"I don't want to sound like one of the a***holes in a band going, 'this is my greatest album ever', but I think this could be our strongest year."
:: SECRETS TO THE SUCCESS
Anyone who's been a Line Of Duty fan from the start will know how important it is to pay attention to the different threads weaved throughout.
"It is a complicated show and we don't spoon-feed the audience," notes Nottingham-born McClure (35), who plays DS Kate Fleming.
Another of the original cast members, the This Is England actress reckons part of the appeal for viewers is trying to guess what might happen next.
"At the minute there is a lot of quite hard-hitting docs which are a bit shocking, but you go in [to work] and say, 'Did you watch it?' because you want to discuss it, and it is a similar thing with Line of Duty," she elaborates.
"People have got their own theories; some are way too far out there, but some are right on the nose."
Compston adds they're lucky the show started out on BBC Two, before progressing to BBC One, as it meant they built up a loyal fan base.
"I think we still stuck to the basics, and with Jed, nothing gets unbelievable; the situations might be unbelievable but how we react to them is how a police officer would react."
:: NEW FACES ON SET
McClure calls Graham – who was busy filming when the press day came around – "one of her best mates".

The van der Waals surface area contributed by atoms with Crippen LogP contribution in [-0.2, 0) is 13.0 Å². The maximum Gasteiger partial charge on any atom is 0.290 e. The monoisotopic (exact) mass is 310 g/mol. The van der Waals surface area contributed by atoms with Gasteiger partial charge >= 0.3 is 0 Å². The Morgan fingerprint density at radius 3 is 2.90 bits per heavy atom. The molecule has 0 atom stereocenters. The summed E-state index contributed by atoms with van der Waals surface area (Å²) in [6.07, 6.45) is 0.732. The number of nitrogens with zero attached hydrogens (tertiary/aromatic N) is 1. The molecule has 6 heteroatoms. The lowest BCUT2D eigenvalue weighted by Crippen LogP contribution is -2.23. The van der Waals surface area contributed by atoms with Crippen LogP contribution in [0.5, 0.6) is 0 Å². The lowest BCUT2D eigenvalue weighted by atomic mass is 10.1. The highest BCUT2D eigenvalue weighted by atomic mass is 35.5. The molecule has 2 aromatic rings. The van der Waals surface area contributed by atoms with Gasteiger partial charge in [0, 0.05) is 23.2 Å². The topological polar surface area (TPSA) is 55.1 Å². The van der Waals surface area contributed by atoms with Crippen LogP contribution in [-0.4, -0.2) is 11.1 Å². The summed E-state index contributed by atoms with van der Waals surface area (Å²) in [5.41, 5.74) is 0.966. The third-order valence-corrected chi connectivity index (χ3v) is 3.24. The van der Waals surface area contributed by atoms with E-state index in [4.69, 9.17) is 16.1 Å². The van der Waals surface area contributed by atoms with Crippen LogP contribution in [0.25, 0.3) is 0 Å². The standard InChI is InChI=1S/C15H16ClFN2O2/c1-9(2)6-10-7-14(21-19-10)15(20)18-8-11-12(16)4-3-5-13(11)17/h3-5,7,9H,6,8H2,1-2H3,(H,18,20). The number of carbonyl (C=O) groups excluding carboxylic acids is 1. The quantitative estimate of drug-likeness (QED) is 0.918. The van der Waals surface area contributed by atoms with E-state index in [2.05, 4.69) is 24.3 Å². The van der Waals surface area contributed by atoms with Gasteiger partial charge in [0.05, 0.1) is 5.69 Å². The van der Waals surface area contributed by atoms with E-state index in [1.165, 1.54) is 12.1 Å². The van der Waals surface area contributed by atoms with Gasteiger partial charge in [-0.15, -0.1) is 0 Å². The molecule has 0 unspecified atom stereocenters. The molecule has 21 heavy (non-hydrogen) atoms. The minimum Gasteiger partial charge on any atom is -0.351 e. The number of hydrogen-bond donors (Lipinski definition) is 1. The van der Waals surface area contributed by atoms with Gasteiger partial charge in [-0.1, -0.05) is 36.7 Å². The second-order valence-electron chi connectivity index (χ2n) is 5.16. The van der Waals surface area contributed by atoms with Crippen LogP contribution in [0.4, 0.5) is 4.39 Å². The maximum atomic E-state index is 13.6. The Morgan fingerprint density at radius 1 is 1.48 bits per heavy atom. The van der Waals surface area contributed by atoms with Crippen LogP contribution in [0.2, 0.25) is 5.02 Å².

She admits she hasn't got an awful lot of scenes with him in Line of Duty but follows with a grin: "Knowing he was coming on this, I just went, 'Oh God, we are all going to have to pull our socks up again!'
"He is a powerhouse, he is something else and you see that from the minute he steps on screen."
Someone who did work with Graham a lot on this show is Sandall, who describes him as "electric" to work with.
"He really makes everybody else almost act better, in a weird way, because it is so real and truthful and passionate," she adds.
The actress was on her way to Ikea when she got the call to say she had the job.
"I totally lost it in the car and whizzed round Ikea and bought loads of unnecessary candles and batteries and a stuffed elephant for my nephew, and then I went and had some Swedish meatballs!" she recalls excitedly.
"It was fantastic."
:: WHAT TO EXPECT NEXT
A significant plot development from the last series was the discovery that officer Maneet Bindra, played by Maya Sondhi, had leaked some of AC-12's files.
Which is something we can expect to see explored further in the coming episodes, confides Dunbar.
"That is a very strong storyline that needs to play out," he says. "We do pick that up and run with that, so there will be a resolution to that."
We also previously saw DS Arnott left fighting for his life, after being badly beaten with a baseball bat.
And there are suggestions he may be struggling to fully recover from the attack.
"He is back on his feet definitely, put it that way," says Compston. "But with J's writing, nothing is ever as it seems."
Now, that's something we can well believe...
:: Line Of Duty returns to BBC One on Sunday March 31 at 9pm.